The neuropathological results in brains from patients with AD and APP/PS1 transgenic mice reported here emphasize that the restriction of NP1 to the neuropil in control hippocampal and entorhinal cortical tissue is consistent with the synaptic localization of NP1. Moreover, the observation that dystrophic neurites but not the amyloid core of AD brains exhibit high NP1 immunoreactivity is additional evidence that Aβ overproduction triggers a process of neuronal damage similar to that observed in cerebellar granule cells after deafferentiation. In support of the notion that NP1 immunoreactivity is associated with Aβ neurotoxicity, dual immunohistochemistry for NP1 and tau highlighted the colocalization of NP1 with tau deposits in dystrophic neurites in neuritic plaques. Similar observations regarding abnormal neurites containing NP1 in association with Aβ plaques were also found in APP/PS1 transgenic mice. The localization of NP1 and abnormal cell processes in AD brains were also supported by double-labeling immunofluorescence and confocal microscopy studies showing that NP1 colocalizes with the synaptosomal-associated protein SNAP-25 in the majority of dystrophic neurites surrounding amyloid deposits in senile plaques. SNAP-25 has previously been reported to be reduced in the amyloid core but highly expressed in abnormal neurites surrounding amyloid deposits in AD (Ferrer et al., 1998).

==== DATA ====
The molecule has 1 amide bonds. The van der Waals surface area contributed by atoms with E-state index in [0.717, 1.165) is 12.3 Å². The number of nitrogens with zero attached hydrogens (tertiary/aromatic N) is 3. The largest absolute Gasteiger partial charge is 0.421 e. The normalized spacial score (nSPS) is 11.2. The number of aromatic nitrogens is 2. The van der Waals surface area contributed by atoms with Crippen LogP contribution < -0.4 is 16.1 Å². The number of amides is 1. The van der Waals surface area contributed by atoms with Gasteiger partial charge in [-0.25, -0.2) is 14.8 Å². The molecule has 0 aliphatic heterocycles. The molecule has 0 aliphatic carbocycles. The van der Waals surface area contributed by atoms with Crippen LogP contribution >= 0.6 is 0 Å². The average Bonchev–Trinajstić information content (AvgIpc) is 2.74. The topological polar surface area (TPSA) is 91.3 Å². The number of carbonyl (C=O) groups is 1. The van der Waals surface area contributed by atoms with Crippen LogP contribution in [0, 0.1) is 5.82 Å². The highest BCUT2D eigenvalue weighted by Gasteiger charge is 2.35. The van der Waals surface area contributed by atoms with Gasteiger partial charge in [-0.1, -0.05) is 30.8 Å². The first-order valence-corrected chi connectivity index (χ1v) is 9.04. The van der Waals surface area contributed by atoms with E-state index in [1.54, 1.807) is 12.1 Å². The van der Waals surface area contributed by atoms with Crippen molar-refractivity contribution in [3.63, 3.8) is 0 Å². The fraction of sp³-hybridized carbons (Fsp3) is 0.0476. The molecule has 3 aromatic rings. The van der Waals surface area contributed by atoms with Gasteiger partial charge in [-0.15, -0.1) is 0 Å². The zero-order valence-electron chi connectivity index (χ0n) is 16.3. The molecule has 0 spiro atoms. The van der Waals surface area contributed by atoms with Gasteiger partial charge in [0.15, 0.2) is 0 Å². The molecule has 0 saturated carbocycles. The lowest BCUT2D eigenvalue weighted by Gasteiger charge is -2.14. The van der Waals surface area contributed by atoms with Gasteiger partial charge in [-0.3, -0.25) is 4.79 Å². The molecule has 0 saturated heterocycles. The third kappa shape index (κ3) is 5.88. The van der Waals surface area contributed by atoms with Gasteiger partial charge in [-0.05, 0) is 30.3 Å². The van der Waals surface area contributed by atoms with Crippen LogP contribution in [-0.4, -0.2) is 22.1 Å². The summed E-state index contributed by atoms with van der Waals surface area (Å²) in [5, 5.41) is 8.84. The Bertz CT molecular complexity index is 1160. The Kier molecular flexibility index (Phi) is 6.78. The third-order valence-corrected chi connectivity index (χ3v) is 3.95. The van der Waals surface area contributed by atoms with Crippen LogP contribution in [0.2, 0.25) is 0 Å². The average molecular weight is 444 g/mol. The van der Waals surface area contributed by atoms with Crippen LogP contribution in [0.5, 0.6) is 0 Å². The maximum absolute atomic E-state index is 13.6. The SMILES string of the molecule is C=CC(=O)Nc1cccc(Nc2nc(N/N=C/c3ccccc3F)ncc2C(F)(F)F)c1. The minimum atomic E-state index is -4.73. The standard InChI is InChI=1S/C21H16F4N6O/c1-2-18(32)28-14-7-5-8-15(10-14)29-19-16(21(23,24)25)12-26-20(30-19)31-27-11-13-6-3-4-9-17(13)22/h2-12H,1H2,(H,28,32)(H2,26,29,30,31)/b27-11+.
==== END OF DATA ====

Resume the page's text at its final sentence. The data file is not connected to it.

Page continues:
High levels of Aβ selectively depress excitatory synaptic transmission in neurons that overexpress APP, as well as in nearby neurons that do not (Kamenetz et al., 2003). This phenomenon also suggests that Aβ activates a signal transduction pathway that, similarly to what occurs after reduction in neuronal activity, triggers the apoptotic program of neurodegeneration. The finding that silencing the expression of NP1 prevents the decrease in synaptophysin levels evoked by Aβ suggests that NP1 contributes to the synaptic damage evoked by Aβ and provides a molecular basis for this Aβ-induced depression of synaptic transmission. The interpretation that NP1 regulates synaptogenesis and synaptophysin levels in response to changes in neuronal activity is supported by recent studies showing that NP1 knock-out mice exhibit defects in the segregation of eye-specific retinal ganglion cell projections to the dorsal lateral geniculate nucleus, a process that involves activity-dependent synapse formation (Bjartmar et al., 2006). Moreover, NP1 has been proposed to regulate synaptogenesis by forming pentraxin heterocomplexes with NP2 (Xu et al., 2003). Expression of NP2 is responsive to activity, and it is rapidly upregulated by intense neuronal activation such as maximal electroconvulsive seizure (Xu et al., 2003). On the contrary, NP1 expression is rapidly increased by reduction in neuronal activity and causes cell death (DeGregorio-Rocasolano et al., 2001; Enguita et al., 2005). Based on these observations, we propose that neuronal pentraxins might constitute a genetic switch that regulates neuronal death or survival depending on synaptic activity (DeGregorio-Rocasolano et al., 2001).